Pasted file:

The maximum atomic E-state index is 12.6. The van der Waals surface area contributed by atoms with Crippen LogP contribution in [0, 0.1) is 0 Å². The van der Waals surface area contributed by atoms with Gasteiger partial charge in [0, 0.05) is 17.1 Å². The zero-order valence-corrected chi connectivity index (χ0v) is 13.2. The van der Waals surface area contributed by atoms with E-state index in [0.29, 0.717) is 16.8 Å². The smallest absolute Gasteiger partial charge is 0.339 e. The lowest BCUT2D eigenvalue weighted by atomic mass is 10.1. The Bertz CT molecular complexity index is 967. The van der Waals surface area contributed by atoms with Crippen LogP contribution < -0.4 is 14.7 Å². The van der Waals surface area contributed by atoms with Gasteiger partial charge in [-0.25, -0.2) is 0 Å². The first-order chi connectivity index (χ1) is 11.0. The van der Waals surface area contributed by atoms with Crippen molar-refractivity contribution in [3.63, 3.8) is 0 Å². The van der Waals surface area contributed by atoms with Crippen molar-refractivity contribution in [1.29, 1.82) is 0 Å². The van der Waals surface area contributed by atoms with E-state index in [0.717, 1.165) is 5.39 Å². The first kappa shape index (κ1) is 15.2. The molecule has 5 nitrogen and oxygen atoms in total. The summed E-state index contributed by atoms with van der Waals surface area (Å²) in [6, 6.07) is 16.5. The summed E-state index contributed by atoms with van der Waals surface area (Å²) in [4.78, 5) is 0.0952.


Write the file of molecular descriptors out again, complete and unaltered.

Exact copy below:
The maximum atomic E-state index is 12.6. The van der Waals surface area contributed by atoms with Crippen LogP contribution in [0, 0.1) is 0 Å². The van der Waals surface area contributed by atoms with Gasteiger partial charge in [0, 0.05) is 17.1 Å². The zero-order valence-corrected chi connectivity index (χ0v) is 13.2. The van der Waals surface area contributed by atoms with E-state index in [0.29, 0.717) is 16.8 Å². The smallest absolute Gasteiger partial charge is 0.339 e. The lowest BCUT2D eigenvalue weighted by atomic mass is 10.1. The Bertz CT molecular complexity index is 967. The van der Waals surface area contributed by atoms with Crippen LogP contribution < -0.4 is 14.7 Å². The van der Waals surface area contributed by atoms with Gasteiger partial charge in [-0.25, -0.2) is 0 Å². The first-order chi connectivity index (χ1) is 11.0. The van der Waals surface area contributed by atoms with Crippen molar-refractivity contribution in [3.63, 3.8) is 0 Å². The van der Waals surface area contributed by atoms with Crippen molar-refractivity contribution in [1.29, 1.82) is 0 Å². The van der Waals surface area contributed by atoms with E-state index in [0.717, 1.165) is 5.39 Å². The first kappa shape index (κ1) is 15.2. The molecule has 5 nitrogen and oxygen atoms in total. The summed E-state index contributed by atoms with van der Waals surface area (Å²) in [6, 6.07) is 16.5. The summed E-state index contributed by atoms with van der Waals surface area (Å²) in [4.78, 5) is 0.0952.